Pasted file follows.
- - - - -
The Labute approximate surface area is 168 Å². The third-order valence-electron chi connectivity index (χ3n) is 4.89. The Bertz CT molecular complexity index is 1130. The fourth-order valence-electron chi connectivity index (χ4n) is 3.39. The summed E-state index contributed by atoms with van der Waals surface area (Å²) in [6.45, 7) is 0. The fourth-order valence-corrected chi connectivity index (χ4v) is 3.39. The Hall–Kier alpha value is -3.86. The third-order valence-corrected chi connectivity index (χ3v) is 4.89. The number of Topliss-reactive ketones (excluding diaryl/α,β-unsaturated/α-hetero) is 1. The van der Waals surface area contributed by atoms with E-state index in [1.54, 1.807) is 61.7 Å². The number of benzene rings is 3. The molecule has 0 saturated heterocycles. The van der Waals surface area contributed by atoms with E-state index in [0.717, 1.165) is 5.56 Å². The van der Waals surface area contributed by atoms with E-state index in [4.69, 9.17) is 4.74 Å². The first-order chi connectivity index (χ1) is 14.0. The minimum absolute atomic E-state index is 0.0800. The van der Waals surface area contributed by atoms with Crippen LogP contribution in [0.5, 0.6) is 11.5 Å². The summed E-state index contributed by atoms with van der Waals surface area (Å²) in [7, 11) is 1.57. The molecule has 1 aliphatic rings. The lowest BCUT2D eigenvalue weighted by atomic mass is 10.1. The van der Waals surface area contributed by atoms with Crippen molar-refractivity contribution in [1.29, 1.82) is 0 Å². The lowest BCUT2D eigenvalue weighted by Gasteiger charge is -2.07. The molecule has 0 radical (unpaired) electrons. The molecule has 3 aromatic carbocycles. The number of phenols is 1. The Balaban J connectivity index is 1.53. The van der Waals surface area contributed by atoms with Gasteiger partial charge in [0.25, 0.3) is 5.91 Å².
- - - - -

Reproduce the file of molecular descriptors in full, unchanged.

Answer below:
The Labute approximate surface area is 168 Å². The third-order valence-electron chi connectivity index (χ3n) is 4.89. The Bertz CT molecular complexity index is 1130. The fourth-order valence-electron chi connectivity index (χ4n) is 3.39. The summed E-state index contributed by atoms with van der Waals surface area (Å²) in [6.45, 7) is 0. The fourth-order valence-corrected chi connectivity index (χ4v) is 3.39. The Hall–Kier alpha value is -3.86. The third-order valence-corrected chi connectivity index (χ3v) is 4.89. The number of Topliss-reactive ketones (excluding diaryl/α,β-unsaturated/α-hetero) is 1. The van der Waals surface area contributed by atoms with E-state index in [1.54, 1.807) is 61.7 Å². The number of benzene rings is 3. The molecule has 0 saturated heterocycles. The van der Waals surface area contributed by atoms with E-state index in [0.717, 1.165) is 5.56 Å². The van der Waals surface area contributed by atoms with E-state index in [4.69, 9.17) is 4.74 Å². The first-order chi connectivity index (χ1) is 14.0. The minimum absolute atomic E-state index is 0.0800. The van der Waals surface area contributed by atoms with Crippen LogP contribution in [0.5, 0.6) is 11.5 Å². The summed E-state index contributed by atoms with van der Waals surface area (Å²) in [7, 11) is 1.57. The molecule has 1 aliphatic rings. The lowest BCUT2D eigenvalue weighted by atomic mass is 10.1. The van der Waals surface area contributed by atoms with Crippen molar-refractivity contribution in [1.29, 1.82) is 0 Å². The lowest BCUT2D eigenvalue weighted by Gasteiger charge is -2.07. The molecule has 0 radical (unpaired) electrons. The molecule has 3 aromatic carbocycles. The number of phenols is 1. The Balaban J connectivity index is 1.53. The van der Waals surface area contributed by atoms with Gasteiger partial charge in [0.25, 0.3) is 5.91 Å².